Eventually we must give account of ourselves before God. James warns us, “So speak and so do as those who will be judged by the law of liberty” (James 2:12). God will eventually administer justice to all who refuse to repent.
Yet God’s mercy—His forgiveness—remains available to sinners, including murderers. God wants to extend forgiveness to us. But He also wants us to repent—to wholeheartedly forsake breaking His commandments and turn to Him in sorrow and humility. We are then to ask for forgiveness and submit to the ordinance of baptism. Baptism serves as an act of confirmation that we consider the old self as dead—buried in a watery grave with Christ (Acts 2:38; Romans 6:4).
The calling and conversion of the apostle Paul is a wonderful illustration of God’s mercy and forgiveness. Paul had personally cast his vote for the execution of Christians before his conversion (Acts 26:10). Yet God forgave him, making him an example from that time forward of His great mercy.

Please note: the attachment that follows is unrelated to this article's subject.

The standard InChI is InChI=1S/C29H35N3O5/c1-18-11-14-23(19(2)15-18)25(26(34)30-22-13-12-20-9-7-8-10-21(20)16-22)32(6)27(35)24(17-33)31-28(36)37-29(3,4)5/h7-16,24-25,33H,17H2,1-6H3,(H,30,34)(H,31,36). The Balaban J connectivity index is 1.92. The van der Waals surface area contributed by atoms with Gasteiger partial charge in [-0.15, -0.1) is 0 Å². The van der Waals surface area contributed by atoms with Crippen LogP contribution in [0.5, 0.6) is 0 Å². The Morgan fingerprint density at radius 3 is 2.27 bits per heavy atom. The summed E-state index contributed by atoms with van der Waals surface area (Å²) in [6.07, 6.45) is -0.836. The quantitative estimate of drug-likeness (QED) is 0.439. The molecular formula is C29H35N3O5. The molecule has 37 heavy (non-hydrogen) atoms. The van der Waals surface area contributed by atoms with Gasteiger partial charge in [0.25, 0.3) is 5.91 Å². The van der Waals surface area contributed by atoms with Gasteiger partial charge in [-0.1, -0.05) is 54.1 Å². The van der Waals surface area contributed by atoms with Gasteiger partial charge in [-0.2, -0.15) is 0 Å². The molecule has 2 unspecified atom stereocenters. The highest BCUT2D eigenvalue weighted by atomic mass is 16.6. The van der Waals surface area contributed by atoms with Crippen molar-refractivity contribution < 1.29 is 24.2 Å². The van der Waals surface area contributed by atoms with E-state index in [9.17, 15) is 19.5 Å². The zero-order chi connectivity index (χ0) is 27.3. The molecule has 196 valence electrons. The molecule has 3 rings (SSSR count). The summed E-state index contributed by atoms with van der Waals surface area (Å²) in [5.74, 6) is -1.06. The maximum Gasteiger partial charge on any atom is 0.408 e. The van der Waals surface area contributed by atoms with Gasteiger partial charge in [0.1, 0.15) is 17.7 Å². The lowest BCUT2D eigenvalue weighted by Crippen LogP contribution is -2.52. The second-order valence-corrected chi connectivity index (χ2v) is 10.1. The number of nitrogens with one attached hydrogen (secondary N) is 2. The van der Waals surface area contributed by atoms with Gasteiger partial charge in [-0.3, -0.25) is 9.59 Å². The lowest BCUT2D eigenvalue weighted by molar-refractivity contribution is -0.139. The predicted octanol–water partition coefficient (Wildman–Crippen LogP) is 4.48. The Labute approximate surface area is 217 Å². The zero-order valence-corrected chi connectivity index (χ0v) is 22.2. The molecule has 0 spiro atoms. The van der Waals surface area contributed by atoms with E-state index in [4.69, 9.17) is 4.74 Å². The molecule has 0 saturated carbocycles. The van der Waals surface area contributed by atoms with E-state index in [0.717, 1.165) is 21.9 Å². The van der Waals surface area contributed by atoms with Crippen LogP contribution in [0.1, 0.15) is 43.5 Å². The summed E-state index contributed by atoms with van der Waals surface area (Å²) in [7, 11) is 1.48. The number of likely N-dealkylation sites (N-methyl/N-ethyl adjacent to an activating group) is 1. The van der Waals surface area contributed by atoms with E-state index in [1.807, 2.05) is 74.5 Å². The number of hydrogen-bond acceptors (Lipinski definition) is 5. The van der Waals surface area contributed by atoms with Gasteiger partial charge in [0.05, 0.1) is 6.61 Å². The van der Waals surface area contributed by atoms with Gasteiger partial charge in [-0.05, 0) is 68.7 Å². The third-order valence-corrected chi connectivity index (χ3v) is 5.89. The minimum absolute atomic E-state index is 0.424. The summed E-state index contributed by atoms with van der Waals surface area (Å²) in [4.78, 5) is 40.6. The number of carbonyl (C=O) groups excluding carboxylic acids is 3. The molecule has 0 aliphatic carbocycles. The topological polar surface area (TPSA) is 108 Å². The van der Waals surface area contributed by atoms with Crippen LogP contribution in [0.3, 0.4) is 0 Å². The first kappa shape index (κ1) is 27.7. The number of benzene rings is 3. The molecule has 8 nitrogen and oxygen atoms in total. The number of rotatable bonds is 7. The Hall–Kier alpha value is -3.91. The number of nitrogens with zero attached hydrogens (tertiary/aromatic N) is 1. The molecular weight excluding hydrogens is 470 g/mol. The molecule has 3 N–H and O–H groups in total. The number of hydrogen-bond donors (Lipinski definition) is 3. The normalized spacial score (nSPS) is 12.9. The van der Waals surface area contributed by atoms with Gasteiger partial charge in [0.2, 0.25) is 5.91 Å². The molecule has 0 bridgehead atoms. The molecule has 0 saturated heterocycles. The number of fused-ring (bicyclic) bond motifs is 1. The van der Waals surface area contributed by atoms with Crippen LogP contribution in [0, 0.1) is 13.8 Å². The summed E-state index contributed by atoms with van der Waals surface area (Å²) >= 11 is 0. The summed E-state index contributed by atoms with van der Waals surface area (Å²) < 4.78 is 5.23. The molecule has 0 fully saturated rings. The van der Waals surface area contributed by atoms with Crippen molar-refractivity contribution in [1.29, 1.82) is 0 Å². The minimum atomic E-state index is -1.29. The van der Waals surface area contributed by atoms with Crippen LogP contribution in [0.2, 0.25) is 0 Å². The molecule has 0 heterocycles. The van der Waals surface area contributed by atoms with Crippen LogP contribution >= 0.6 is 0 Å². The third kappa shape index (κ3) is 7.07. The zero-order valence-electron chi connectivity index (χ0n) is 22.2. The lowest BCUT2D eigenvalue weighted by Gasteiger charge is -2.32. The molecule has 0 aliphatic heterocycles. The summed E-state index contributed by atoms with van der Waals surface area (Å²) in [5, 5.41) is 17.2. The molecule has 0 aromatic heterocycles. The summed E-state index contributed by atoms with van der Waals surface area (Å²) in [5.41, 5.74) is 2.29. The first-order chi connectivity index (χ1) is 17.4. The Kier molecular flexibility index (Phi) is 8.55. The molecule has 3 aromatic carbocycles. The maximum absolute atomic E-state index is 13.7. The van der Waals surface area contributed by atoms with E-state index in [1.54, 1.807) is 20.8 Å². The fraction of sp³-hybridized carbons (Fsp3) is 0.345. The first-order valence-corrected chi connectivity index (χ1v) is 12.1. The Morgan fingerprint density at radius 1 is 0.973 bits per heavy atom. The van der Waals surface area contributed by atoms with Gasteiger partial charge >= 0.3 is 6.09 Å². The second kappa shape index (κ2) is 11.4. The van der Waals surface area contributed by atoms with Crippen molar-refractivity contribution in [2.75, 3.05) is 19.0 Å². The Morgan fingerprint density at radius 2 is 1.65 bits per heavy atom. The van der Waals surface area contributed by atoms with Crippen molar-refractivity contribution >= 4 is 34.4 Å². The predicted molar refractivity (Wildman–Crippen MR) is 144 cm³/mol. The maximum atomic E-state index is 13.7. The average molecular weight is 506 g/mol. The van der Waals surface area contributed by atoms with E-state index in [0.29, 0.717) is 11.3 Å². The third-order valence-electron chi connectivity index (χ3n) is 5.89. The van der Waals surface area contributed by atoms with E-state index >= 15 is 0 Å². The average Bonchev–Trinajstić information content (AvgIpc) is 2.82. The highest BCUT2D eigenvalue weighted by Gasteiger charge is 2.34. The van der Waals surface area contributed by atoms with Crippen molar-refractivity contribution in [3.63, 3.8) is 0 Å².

Paul tells us about himself: “I was formerly a blasphemer, a persecutor, and an insolent man; but I obtained mercy because I did it ignorantly in unbelief. And the grace of our Lord was exceedingly abundant, with faith and love which are in Christ Jesus. This is a faithful saying and worthy of all acceptance, that Christ Jesus came into the world to save sinners, of whom I am chief. However, for this reason I obtained mercy, that in me first Jesus Christ might show all longsuffering, as a pattern to those who are going to believe on Him for everlasting life” (1 Timothy 1:13-16).
What about capital punishment?
For certain offenses, God’s law permits constituted governing authorities to impose capital punishment. When the state abides by God’s principles, this action does not violate the Sixth Commandment.